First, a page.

109 Best Restaurants in Venice, Italy

Al Paradiso

$$$$ | San Polo Fodor's choice

In a small dining room made warm and cozy by its pleasing and unpretentious decor, proprietor Giordano makes all diners feel like honored guests. Unlike many elegant restaurants, Al Paradiso serves generous portions, and many of the delicious antipasti and primi are quite satisfying; you may want to follow the traditional Italian way of ordering and wait until you've finished your antipasto or your primo before you order your secondo. Pappardelle "al Paradiso" takes pasta with seafood sauce to new heights, while risotto with shrimp, Champagne, and grapefruit puts a delectable twist on a traditional dish. The inspired and original array of entrées includes meat and fish selections, such as salmon with honey and balsamic vinegar in a stunning presentation.


$$$ | Cannaregio Fodor's choice

Established in 1950, this restaurant along the quiet, northern outlier of Fondamente Nove has grandstand views of the San Michele island and various menus showcasing seasonal fish, meat, and pasta dishes. The friendly staff also serve ice cream, drinks, and sandwiches, making its modern bar, chic dining rooms, and lagoon-side platform restful environs to pause any time of day.   

Cannaregio 5039, Venice, 30121, Italy
Known For
  • airy respite for lunch or a snack
  • romantic spot for dinner
  • lovely waterfront seating with views of the Dolomites
Restaurants Details
Rate Includes: Closed Tues., Reservations essential

Alle Testiere

$$$ | Castello Fodor's choice

The name is a reference to the old headboards that adorn the walls of this tiny, informal restaurant, but the food (not the decor) is undoubtedly the focus. Local foodies consider this one of the most refined eateries in the city thanks to chef Bruno Gavagnin's gently creative take on classic Venetian fish dishes; the chef's artistry seldom draws attention to itself, but simply reveals new dimensions of familiar fare, creating dishes that stand out for their lightness and balance. A classic black risotto of cuttlefish, for example, is surrounded by a brilliant coulis of mild yellow peppers; tiny potato gnocchi are paired with tender newborn squid. The menu changes regularly to capitalize on the freshest produce of the moment, and the wine selection is top-notch. To enjoy a more leisurely meal, be sure to book the second dinner seating.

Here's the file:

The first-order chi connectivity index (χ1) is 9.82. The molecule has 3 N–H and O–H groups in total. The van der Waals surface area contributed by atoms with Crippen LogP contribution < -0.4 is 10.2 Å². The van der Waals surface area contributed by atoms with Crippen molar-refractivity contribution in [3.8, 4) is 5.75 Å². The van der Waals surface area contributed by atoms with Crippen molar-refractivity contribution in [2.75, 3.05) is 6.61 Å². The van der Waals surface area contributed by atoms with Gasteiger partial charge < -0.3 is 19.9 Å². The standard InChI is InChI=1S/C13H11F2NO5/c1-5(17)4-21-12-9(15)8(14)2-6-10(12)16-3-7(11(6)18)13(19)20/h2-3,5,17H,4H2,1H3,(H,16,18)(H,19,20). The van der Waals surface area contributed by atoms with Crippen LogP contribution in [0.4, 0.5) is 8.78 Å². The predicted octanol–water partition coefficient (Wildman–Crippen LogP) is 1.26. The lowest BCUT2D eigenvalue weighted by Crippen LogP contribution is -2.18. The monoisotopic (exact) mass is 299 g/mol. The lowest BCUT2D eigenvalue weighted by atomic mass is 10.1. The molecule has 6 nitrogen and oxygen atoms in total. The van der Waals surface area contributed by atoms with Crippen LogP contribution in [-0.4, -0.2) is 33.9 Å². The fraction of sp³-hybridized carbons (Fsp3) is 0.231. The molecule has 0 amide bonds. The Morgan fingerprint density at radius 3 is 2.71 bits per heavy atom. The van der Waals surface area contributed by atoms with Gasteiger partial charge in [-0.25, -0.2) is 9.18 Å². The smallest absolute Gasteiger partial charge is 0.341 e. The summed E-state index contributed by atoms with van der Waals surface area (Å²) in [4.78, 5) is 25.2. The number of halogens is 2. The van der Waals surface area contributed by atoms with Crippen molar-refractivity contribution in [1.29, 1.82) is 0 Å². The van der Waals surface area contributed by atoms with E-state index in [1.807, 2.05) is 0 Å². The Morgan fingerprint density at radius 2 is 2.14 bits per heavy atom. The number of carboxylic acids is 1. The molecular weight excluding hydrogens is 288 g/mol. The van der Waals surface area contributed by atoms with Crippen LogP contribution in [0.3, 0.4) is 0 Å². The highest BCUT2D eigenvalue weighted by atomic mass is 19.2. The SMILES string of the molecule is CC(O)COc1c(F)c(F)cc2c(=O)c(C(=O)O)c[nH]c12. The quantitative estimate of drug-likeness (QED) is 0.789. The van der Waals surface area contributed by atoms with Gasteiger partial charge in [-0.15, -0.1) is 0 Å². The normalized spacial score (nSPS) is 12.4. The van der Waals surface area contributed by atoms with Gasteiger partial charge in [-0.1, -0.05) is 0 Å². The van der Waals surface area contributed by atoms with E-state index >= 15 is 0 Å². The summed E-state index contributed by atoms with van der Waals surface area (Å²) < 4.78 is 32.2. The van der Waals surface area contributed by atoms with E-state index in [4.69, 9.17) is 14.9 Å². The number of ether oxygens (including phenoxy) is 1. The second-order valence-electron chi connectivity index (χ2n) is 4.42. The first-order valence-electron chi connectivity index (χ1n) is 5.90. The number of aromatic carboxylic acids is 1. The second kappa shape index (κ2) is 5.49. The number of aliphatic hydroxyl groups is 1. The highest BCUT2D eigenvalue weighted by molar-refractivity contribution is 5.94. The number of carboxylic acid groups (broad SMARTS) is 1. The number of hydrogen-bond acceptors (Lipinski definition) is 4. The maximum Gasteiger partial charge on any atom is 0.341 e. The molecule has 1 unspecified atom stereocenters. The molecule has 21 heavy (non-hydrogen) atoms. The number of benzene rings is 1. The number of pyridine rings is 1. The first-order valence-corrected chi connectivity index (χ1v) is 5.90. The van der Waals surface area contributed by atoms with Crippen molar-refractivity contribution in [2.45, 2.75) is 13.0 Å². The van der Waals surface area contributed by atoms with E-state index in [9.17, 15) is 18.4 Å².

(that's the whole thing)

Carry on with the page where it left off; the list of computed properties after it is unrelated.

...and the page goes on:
Castello 5801, Venice, 30122, Italy
Known For
  • daily changing fish offerings, based on what's fresh at the market
  • excellent pasta with seafood
  • wonderful wine selection
Restaurants Details
Rate Includes: Closed Sun. and Mon., 3 wks in Jan.–Feb., and 4 wks in July–Aug., Reservations essential

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Antica Sacrestia

$$$ | Castello Fodor's choice

Housed in the atmospheric, deconsecrated ecclesiastical buildings of the Chiesa di San Giovanni Novo, this special restaurant run by the attentive Giuseppe Calliandro marries classic Venetian cuisine with some inventive flavor combinations. In colder months dine amid magnificent wooden beams, religious artworks, and quirky objects; in warmer times, the pretty, plant-filled courtyard is the place to sit. There are set menus to choose from, including a good-value daily menu (€26), plus fish, meat, vegetables, Venetian classics, and the Antica Sacrestia (€80), if splurging.

Antiche Carampane

$$$$ | San Polo Fodor's choice

Judging by its rather modest and unremarkable appearance, you wouldn't guess that Piera Bortoluzzi Librai's trattoria is among the finest fish restaurants in the city both because of the quality of the ingredients and because of the chef's creative magic. You can choose from a selection of classic dishes with a modern and creative touch. The perfectly grilled fish is always freshly caught; in spring try the fried local soft-shell crabs.